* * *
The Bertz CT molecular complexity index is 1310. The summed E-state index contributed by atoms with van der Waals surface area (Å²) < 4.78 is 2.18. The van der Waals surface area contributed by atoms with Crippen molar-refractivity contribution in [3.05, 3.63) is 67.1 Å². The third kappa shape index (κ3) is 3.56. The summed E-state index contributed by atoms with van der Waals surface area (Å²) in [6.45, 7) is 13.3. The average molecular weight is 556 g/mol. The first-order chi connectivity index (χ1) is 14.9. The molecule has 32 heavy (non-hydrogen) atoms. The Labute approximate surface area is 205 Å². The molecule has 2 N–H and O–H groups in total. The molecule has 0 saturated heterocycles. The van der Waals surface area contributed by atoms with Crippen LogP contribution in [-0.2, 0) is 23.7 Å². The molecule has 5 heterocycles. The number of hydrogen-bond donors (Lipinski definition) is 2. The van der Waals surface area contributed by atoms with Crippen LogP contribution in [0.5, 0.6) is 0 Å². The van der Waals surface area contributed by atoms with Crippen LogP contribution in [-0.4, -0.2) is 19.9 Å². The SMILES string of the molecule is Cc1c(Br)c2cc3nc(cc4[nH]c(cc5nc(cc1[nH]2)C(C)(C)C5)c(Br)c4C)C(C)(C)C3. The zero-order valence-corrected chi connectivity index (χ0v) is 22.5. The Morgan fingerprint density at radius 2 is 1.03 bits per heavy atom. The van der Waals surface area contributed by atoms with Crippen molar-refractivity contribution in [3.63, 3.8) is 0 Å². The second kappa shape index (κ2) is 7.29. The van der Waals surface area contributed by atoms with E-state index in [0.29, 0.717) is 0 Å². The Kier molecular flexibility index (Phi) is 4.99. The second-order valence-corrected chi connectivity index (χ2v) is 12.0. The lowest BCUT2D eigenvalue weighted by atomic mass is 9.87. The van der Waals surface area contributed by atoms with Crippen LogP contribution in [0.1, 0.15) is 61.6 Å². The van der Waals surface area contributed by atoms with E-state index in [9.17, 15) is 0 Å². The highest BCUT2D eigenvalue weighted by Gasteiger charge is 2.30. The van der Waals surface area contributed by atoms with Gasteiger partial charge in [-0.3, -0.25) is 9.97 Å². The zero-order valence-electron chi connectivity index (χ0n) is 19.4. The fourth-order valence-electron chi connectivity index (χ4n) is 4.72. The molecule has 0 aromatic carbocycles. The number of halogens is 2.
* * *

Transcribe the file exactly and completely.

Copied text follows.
The Bertz CT molecular complexity index is 1310. The summed E-state index contributed by atoms with van der Waals surface area (Å²) < 4.78 is 2.18. The van der Waals surface area contributed by atoms with Crippen molar-refractivity contribution in [3.05, 3.63) is 67.1 Å². The third kappa shape index (κ3) is 3.56. The summed E-state index contributed by atoms with van der Waals surface area (Å²) in [6.45, 7) is 13.3. The average molecular weight is 556 g/mol. The first-order chi connectivity index (χ1) is 14.9. The molecule has 32 heavy (non-hydrogen) atoms. The Labute approximate surface area is 205 Å². The molecule has 2 N–H and O–H groups in total. The molecule has 0 saturated heterocycles. The van der Waals surface area contributed by atoms with Crippen LogP contribution in [-0.2, 0) is 23.7 Å². The molecule has 5 heterocycles. The number of hydrogen-bond donors (Lipinski definition) is 2. The van der Waals surface area contributed by atoms with Crippen LogP contribution in [0.5, 0.6) is 0 Å². The van der Waals surface area contributed by atoms with Crippen LogP contribution in [-0.4, -0.2) is 19.9 Å². The SMILES string of the molecule is Cc1c(Br)c2cc3nc(cc4[nH]c(cc5nc(cc1[nH]2)C(C)(C)C5)c(Br)c4C)C(C)(C)C3. The zero-order valence-corrected chi connectivity index (χ0v) is 22.5. The Morgan fingerprint density at radius 2 is 1.03 bits per heavy atom. The van der Waals surface area contributed by atoms with Crippen molar-refractivity contribution in [3.63, 3.8) is 0 Å². The second kappa shape index (κ2) is 7.29. The van der Waals surface area contributed by atoms with E-state index in [0.29, 0.717) is 0 Å². The Kier molecular flexibility index (Phi) is 4.99. The second-order valence-corrected chi connectivity index (χ2v) is 12.0. The lowest BCUT2D eigenvalue weighted by atomic mass is 9.87. The van der Waals surface area contributed by atoms with Crippen LogP contribution in [0.1, 0.15) is 61.6 Å². The van der Waals surface area contributed by atoms with E-state index in [9.17, 15) is 0 Å². The highest BCUT2D eigenvalue weighted by Gasteiger charge is 2.30. The van der Waals surface area contributed by atoms with Gasteiger partial charge in [-0.3, -0.25) is 9.97 Å². The zero-order valence-electron chi connectivity index (χ0n) is 19.4. The fourth-order valence-electron chi connectivity index (χ4n) is 4.72. The molecule has 0 aromatic carbocycles. The number of halogens is 2.